Environment, Development and Sustainability

, Volume 18, Issue 2, pp 577–591

Regional carbon footprints of households: a German case study

  • Robert Miehe
  • Rene Scheumann
  • Christopher M. Jones
  • Daniel M. Kammen
  • Matthias Finkbeiner
Case Study

DOI: 10.1007/s10668-015-9649-7

Cite this article as:
Miehe, R., Scheumann, R., Jones, C.M. et al. Environ Dev Sustain (2016) 18: 577. doi:10.1007/s10668-015-9649-7

Abstract

Households are either directly or indirectly responsible for the highest share of global anthropogenic greenhouse gas emissions. Hence, programs helping to improve human consumption habits have been identified as a comparatively cost-effective way to reduce household emissions significantly. Recently, various studies have determined strong regional differences in household carbon footprints, yet a case study for Germany has not been conducted. Local information and policies directed at household consumption in Germany thus devoid of any foundation. In this paper, we analyze the impact of different criteria such as location, income and size on household carbon footprints in Germany and demonstrate how the impact of GHG mitigation opportunities varies for different population segments. We use a multi-region input output hybrid LCA approach to developing a regionalized household carbon footprint calculator for Germany that considers 16 sub-national regions, 15 different household sizes, and eight different income and age categories. The model reveals substantial regional differences in magnitude and composition of household carbon footprints, essentially influenced by two criteria: income and size. The highest income household is found to emit 4.25 times as much CO2e than the lowest. We identify indirect emissions from consumption as the largest share of household carbon footprints, although this is subject to fluctuation based on household type. Due primarily to local differences in vehicle availability, income and nutrition, an average household in Baden-Wuerttemberg is found to have 25 % higher carbon footprint than its Mecklenburg-West Pomeranian counterpart. Based on the results of this study, we discuss policy options for household carbon mitigation in Germany.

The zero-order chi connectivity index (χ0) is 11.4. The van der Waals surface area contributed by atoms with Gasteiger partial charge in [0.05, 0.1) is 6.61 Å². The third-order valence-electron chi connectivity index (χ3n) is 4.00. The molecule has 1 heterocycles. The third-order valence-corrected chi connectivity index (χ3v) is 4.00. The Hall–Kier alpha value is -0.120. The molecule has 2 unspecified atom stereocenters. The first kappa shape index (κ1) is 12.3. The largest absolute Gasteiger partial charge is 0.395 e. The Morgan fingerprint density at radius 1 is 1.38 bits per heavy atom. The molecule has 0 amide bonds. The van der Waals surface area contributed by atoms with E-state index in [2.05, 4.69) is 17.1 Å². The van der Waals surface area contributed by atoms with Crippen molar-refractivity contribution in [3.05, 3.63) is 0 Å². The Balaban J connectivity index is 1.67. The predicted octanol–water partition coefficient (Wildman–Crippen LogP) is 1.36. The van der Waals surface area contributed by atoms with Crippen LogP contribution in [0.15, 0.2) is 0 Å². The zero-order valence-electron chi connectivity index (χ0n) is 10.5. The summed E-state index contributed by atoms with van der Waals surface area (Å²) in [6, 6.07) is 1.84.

Keywords

Carbon footprint Household consumption De-carbonization Mitigation policies 

Copyright information

© Springer Science+Business Media Dordrecht 2015

Authors and Affiliations

  • Robert Miehe
    • 1
  • Rene Scheumann
    • 2
  • Christopher M. Jones
    • 3
  • Daniel M. Kammen
    • 3
  • Matthias Finkbeiner
    • 2
  1. 1.Sustainable Production and Quality ManagementFraunhofer Institute for Manufacturing Engineering and Automation (IPA)StuttgartGermany
  2. 2.Department of Environmental Technology, Chair of Sustainable EngineeringTechnical University BerlinBerlinGermany
  3. 3.Energy and Resources Group and Renewable and Appropriate Energy LaboratoryUniversity of CaliforniaBerkeleyUSA